Views: ASSURE VIEW – The CSR Assurance Statement Report (2008) By CorporateRegister.com

Do SMEs need to have their sustainability reports independently assured?

According to the CSR Assurance Statement Report the answer at this point in time is no. Generally assurance is more often needed for large companies and those in the public eye; a CSR report with assurance helps build a business’ trust and integrity. As stated by the director of The Reassurance Network, a specialist consultancy:

This is about trust. CSR reports aim to build trust, whether to attract ethical investment, to motivate and engage employees or to reassure customers. Trust comes from combination of performance and communication. So a responsible company needs to accurately communicate its strategy, policies, and impacts in order to be accountable (and gain trust).

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BOOK REVIEW: "Natural Capitalism" by Paul Hawken, Amory Lovins, and L. Hunter Lovins

Natural Capitalism throws out the business rulebook and introduces a new way of looking at the global economic system. Authors Paul Hawken, Amory Lovins, and Hunter Lovins propose that we are facing a new industrial revolution where commercial, environmental, and social interests intertwine and can be mutually beneficial. Their new model integrates the sustainable utilization of “natural capital,” such as renewable resources and ecosystem services, to create an improved economic system and a more harmonious planet. Where we have previously ignored the limitations that exist to resource extraction, Natural Capitalism provides guidelines for efficient and innovative use of our resources and technologies, and promotes a new mindset that holds the potential to bring multilateral prosperity.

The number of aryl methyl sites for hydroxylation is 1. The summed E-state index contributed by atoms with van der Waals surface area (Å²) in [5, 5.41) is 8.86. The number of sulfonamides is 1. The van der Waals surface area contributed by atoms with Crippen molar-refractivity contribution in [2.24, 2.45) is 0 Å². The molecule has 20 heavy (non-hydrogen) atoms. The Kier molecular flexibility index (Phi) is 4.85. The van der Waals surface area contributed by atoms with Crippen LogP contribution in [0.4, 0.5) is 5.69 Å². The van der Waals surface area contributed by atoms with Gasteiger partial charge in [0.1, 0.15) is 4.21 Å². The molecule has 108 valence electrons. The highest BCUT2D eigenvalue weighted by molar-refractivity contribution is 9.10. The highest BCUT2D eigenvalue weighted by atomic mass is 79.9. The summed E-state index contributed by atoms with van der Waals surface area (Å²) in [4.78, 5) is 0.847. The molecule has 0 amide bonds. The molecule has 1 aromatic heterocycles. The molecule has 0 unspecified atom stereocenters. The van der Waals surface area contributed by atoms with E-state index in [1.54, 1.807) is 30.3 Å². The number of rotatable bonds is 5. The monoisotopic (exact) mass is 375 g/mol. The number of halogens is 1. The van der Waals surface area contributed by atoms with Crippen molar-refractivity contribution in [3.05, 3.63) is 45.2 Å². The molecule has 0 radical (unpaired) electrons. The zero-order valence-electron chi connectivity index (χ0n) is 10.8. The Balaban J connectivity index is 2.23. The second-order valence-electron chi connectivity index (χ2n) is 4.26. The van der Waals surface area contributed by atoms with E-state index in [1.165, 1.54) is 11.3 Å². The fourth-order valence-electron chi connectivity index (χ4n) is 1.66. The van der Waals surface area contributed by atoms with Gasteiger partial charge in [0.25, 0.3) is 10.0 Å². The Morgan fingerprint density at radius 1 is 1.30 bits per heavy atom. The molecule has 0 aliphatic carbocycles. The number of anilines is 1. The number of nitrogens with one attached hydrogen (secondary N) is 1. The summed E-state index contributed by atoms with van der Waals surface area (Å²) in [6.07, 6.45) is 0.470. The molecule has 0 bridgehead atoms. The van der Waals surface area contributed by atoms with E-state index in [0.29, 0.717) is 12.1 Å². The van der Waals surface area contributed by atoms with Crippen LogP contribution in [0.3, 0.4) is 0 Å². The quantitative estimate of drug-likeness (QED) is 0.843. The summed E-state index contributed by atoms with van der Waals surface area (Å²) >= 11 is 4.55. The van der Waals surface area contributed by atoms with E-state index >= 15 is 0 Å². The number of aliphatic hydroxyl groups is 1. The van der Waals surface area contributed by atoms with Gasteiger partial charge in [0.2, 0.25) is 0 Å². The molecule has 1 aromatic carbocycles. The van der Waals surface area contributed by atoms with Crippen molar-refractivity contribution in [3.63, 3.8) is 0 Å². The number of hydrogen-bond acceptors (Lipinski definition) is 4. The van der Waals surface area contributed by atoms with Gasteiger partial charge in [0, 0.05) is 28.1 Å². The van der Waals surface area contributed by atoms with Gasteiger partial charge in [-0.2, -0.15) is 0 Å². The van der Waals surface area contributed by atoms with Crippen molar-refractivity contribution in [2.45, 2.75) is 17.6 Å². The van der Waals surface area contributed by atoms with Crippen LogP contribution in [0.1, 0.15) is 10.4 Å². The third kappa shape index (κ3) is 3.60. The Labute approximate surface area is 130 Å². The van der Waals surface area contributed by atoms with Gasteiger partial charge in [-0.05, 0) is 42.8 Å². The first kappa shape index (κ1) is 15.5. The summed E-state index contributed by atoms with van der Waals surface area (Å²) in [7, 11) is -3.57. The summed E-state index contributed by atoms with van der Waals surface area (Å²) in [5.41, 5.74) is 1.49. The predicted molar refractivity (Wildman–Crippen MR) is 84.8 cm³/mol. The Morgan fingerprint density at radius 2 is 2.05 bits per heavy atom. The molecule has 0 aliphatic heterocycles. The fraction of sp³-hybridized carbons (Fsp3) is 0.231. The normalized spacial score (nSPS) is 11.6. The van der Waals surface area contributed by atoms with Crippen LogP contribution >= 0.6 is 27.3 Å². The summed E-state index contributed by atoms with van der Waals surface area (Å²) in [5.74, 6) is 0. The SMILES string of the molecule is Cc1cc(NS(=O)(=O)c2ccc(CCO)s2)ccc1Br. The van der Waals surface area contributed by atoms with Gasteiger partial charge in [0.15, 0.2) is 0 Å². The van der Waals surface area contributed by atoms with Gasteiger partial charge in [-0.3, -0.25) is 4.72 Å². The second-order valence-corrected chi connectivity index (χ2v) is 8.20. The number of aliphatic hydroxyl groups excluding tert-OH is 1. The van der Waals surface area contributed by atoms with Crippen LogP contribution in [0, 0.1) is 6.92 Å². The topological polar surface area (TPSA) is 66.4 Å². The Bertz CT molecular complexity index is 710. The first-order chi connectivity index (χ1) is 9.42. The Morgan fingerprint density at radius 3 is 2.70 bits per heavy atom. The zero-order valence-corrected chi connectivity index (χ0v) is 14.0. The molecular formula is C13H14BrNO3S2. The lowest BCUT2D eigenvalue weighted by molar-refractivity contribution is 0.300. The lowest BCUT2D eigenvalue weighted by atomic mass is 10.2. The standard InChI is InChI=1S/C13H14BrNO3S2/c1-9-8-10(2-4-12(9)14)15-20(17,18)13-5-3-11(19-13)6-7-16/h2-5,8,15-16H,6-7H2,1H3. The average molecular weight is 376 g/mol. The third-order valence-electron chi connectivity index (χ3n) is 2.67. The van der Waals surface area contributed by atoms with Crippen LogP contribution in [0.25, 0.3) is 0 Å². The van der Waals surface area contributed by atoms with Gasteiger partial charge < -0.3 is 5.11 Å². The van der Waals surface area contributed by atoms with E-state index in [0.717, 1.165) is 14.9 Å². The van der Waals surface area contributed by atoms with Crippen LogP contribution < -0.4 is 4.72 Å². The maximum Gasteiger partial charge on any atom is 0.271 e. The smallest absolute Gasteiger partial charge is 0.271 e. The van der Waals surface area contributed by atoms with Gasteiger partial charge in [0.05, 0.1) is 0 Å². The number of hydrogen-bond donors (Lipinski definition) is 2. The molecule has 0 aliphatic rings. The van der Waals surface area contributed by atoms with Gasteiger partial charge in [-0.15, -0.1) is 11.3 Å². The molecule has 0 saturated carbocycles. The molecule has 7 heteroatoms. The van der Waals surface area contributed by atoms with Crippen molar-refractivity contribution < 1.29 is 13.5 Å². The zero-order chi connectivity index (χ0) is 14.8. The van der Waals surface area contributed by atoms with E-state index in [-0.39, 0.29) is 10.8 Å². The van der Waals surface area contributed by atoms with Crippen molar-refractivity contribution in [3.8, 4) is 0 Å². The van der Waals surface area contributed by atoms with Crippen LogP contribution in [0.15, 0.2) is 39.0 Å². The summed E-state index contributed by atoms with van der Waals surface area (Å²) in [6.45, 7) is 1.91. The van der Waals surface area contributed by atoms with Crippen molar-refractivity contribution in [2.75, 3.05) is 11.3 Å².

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BOOK REVIEW: “The Power of Unreasonable People: How Social Entrepreneurs Create Markets that Change the World” by John Elkington and Pamela Hartigan

As the title suggests, this book is a guide to thinking outside of the business box. This paradox of offering a structure to unconventional thinking is actually accomplished quite successfully by authors Elkington and Hartigan, sustainability and entrepreneurial experts. This book outlines and analyzes how “unreasonable” social entrepreneurs get started, build their success, and even touches briefly on potential downfalls, citing examples all along the way. This comprehensive book discusses individuals and groups throughout the world with work ranging from medical services to dairy farms, from clean energy to low-priced computers.
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